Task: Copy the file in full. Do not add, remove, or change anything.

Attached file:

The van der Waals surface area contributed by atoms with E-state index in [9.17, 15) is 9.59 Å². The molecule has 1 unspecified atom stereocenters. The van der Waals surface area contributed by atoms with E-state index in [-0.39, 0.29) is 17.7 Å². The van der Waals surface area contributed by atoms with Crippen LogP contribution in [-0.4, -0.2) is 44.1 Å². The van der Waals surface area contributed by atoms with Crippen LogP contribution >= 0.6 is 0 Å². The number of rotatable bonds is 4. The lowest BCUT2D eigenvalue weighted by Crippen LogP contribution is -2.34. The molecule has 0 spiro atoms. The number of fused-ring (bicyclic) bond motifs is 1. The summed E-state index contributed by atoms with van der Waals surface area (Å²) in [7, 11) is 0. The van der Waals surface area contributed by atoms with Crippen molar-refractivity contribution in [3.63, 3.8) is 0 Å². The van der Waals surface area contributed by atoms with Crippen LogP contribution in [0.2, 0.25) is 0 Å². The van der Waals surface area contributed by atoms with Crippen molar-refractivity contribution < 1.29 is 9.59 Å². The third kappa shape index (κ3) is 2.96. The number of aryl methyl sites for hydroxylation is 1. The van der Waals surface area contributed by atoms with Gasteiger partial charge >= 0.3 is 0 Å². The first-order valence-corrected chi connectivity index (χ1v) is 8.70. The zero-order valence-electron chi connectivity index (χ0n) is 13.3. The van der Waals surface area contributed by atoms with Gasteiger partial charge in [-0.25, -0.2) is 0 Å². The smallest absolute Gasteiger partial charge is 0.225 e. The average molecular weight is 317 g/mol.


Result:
The van der Waals surface area contributed by atoms with E-state index in [9.17, 15) is 9.59 Å². The molecule has 1 unspecified atom stereocenters. The van der Waals surface area contributed by atoms with E-state index in [-0.39, 0.29) is 17.7 Å². The van der Waals surface area contributed by atoms with Crippen LogP contribution in [-0.4, -0.2) is 44.1 Å². The van der Waals surface area contributed by atoms with Crippen LogP contribution >= 0.6 is 0 Å². The number of rotatable bonds is 4. The lowest BCUT2D eigenvalue weighted by Crippen LogP contribution is -2.34. The molecule has 0 spiro atoms. The number of fused-ring (bicyclic) bond motifs is 1. The summed E-state index contributed by atoms with van der Waals surface area (Å²) in [7, 11) is 0. The van der Waals surface area contributed by atoms with Crippen molar-refractivity contribution in [3.63, 3.8) is 0 Å². The van der Waals surface area contributed by atoms with Crippen LogP contribution in [0.2, 0.25) is 0 Å². The van der Waals surface area contributed by atoms with Crippen molar-refractivity contribution < 1.29 is 9.59 Å². The third kappa shape index (κ3) is 2.96. The number of aryl methyl sites for hydroxylation is 1. The van der Waals surface area contributed by atoms with Gasteiger partial charge >= 0.3 is 0 Å². The first-order valence-corrected chi connectivity index (χ1v) is 8.70. The zero-order valence-electron chi connectivity index (χ0n) is 13.3. The van der Waals surface area contributed by atoms with Gasteiger partial charge in [-0.25, -0.2) is 0 Å². The smallest absolute Gasteiger partial charge is 0.225 e. The average molecular weight is 317 g/mol.